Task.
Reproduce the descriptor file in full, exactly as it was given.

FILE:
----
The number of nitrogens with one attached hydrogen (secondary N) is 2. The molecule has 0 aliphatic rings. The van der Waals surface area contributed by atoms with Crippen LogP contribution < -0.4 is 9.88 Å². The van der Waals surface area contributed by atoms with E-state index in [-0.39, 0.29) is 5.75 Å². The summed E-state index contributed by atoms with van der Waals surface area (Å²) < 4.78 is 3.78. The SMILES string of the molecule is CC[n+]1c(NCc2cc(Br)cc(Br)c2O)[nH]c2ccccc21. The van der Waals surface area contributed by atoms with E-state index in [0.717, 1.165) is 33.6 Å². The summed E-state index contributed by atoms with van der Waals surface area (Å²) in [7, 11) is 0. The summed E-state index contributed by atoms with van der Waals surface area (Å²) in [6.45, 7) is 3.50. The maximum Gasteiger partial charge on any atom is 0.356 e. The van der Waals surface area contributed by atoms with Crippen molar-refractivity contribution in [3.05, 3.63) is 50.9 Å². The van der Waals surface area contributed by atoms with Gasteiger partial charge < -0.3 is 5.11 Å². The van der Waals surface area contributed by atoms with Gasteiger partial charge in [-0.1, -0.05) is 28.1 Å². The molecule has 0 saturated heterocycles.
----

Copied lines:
The number of nitrogens with one attached hydrogen (secondary N) is 2. The molecule has 0 aliphatic rings. The van der Waals surface area contributed by atoms with Crippen LogP contribution < -0.4 is 9.88 Å². The van der Waals surface area contributed by atoms with E-state index in [-0.39, 0.29) is 5.75 Å². The summed E-state index contributed by atoms with van der Waals surface area (Å²) < 4.78 is 3.78. The SMILES string of the molecule is CC[n+]1c(NCc2cc(Br)cc(Br)c2O)[nH]c2ccccc21. The van der Waals surface area contributed by atoms with E-state index in [0.717, 1.165) is 33.6 Å². The summed E-state index contributed by atoms with van der Waals surface area (Å²) in [7, 11) is 0. The summed E-state index contributed by atoms with van der Waals surface area (Å²) in [6.45, 7) is 3.50. The maximum Gasteiger partial charge on any atom is 0.356 e. The van der Waals surface area contributed by atoms with Crippen molar-refractivity contribution in [3.05, 3.63) is 50.9 Å². The van der Waals surface area contributed by atoms with Gasteiger partial charge < -0.3 is 5.11 Å². The van der Waals surface area contributed by atoms with Gasteiger partial charge in [-0.1, -0.05) is 28.1 Å². The molecule has 0 saturated heterocycles.